The way in which these resources are dispatched to meet the electric load of the plant is through the microgrid controller, which was developed by ELM Fieldsight, a Texas based microgrid controls company, and modeled by ZeroBase Energy in HOMER Pro, using Mat Lab. HOMER Pro’s MATLAB Module allows users to code their dispatch strategy and algorithm in MATLAB, which is integrated with HOMER Pro. In the case of Maui Brewing, the dispatch strategy relies on adjusting the controller’s demand management and peak shaving setpoints based on models of PV production, the Maui Brewing Company’s actual and predicted demand and the battery system’s State of Charge, and requires that the plant loads are powered from the solar system any time there is a solar resource.  Excess solar is then stored in the battery system, and the generators are then flexed to manage grid imports below specified levels. 

Hogge explains that Maui Brewing Company has stringent requirements from the utility in terms of any excess energy exports to the grid. If the PV system is overproducing, it can only export electricity to the main grid “inadvertently” for a maximum of :30 seconds. That means that the microgrid control system must constantly monitor the electric load and PV production, and respond within seconds to curtail any excess production. It will also manage the other generation facility resources, the battery storage system and generators to keep grid imports below specified levels to minimize demand charges

Financial Impact of the Maui Brewing microgrid

Hogge predicts that – assuming the past electricity charges of $50,000 per month, and considering recent increases in electric load – the new microgrid should ultimately help Maui Brewing Company save about three hundred thousand dollars per year, or half of its energy costs. 

About HOMER Energy

This content was provided by HOMER Energy, the developer and distributor of the HOMER software, the global standard for energy modeling tools that analyze solar-plus-storage microgrids and other distributed energy projects. HOMER software determines engineering and economic feasibility by simulating complex off-grid and grid-tied distributed energy systems that combine conventional and renewable power, storage, and load management. Learn more at www.homerenergy.com, and read more content like this at www.microgridnews.com.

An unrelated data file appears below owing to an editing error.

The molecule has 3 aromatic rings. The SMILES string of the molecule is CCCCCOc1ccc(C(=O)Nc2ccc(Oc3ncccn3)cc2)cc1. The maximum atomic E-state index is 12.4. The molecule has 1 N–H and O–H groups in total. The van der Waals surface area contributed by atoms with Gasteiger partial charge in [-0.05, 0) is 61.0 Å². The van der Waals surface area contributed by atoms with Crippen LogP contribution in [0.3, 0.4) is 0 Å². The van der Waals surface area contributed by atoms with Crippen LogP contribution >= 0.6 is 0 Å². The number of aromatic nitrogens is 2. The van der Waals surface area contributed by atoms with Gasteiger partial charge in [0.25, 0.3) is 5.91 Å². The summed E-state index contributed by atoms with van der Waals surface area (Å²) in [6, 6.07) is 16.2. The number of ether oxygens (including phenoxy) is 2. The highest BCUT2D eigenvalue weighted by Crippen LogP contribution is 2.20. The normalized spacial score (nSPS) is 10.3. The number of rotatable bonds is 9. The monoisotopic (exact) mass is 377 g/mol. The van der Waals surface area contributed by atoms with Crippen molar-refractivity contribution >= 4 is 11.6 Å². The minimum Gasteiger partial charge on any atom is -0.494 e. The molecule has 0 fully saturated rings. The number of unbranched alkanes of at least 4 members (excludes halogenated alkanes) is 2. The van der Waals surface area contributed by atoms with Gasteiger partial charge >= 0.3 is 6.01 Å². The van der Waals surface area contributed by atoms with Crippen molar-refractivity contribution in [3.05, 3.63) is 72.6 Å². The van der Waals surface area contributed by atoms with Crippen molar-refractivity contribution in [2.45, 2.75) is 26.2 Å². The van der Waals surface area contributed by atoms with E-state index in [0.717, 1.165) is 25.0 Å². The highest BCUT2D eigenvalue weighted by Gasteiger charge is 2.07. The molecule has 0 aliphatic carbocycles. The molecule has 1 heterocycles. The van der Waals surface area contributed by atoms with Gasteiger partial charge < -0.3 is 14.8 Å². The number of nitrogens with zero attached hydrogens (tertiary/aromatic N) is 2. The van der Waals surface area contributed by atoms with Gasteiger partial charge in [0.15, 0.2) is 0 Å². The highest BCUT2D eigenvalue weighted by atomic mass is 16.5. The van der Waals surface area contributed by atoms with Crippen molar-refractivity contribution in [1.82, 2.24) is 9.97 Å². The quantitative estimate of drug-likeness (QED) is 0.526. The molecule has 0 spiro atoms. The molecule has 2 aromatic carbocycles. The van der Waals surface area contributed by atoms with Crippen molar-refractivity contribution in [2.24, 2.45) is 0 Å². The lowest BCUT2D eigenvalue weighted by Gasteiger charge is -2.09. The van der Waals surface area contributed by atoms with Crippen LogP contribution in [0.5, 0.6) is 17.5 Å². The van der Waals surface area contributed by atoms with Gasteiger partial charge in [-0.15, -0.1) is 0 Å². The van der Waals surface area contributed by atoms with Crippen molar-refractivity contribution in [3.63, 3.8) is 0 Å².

Discussions

Matt Chester's picture
Matt Chester on Nov 22, 2019

It makes perfect sense that something like this would take hold in Hawaii first-- as you said, it's geography sets the state up for unique challenges in the sector. 

Hogge predicts that – assuming the past electricity charges of $50,000 per month, and considering recent increases in electric load – the new microgrid should ultimately help Maui Brewing Company save about three hundred thousand dollars per year, or half of its energy costs. 

This seems like a sound model that should make investing an easy decision. I have a question towards the stride to 100% renewable though-- obviously the brewery isn't operating completely off the grid all the time so there's still some level of grid-tied energy costs they're paying. Do you have an estimate for what portion of energy needs are coming from the solar installation and how that portion may grow as they expand?

Lili Francklyn's picture
Lili Francklyn on Jan 14, 2020

Hi Matt,
Maui Brewing is aiming to be "grid independent" ultimately, and that means 100% renewable because the generators are fueled with biodiesel. They are grid-tied for backup primarily, at the advice of the engineering company that designed the system. 

 

Matt Chester's picture
Matt Chester on Jan 14, 2020

Makes sense-- it'd be an interesting case study to see over the course of a year how many times that backup gets tapped into. 

Bob Meinetz's picture
Bob Meinetz on Nov 22, 2019

"Biodiesel-fueled generators provide backup power at Maui Brewing Company."

Lili, diesel fuel can be manufactured far more cost-effectively using fossil fuel crude oil as a feedstock, vs. relying on used cooking oil and restaurant waste.

How does Maui Brewing Company verify the diesel fuel they receive from an outside vendor doesn't come from a gas station?

Lili Francklyn's picture
Lili Francklyn on Jan 14, 2020

Bob,
When you say that diesel made from fossil fuels is more "cost-effective" you (and the industry) are not counting the external costs - of climate change, wars in the Middle East, health-related pollution and so on. One could argue that given those external costs, diesel made from fossil fuels is far more expensive.
Also professional-grade biodisel is made from soybeans and other crops, not restaurant waste. It has fuel quality certifications just like gasonline and diesel, and is tested and certified.
 

Lili Francklyn's picture

Thank Lili for the Post!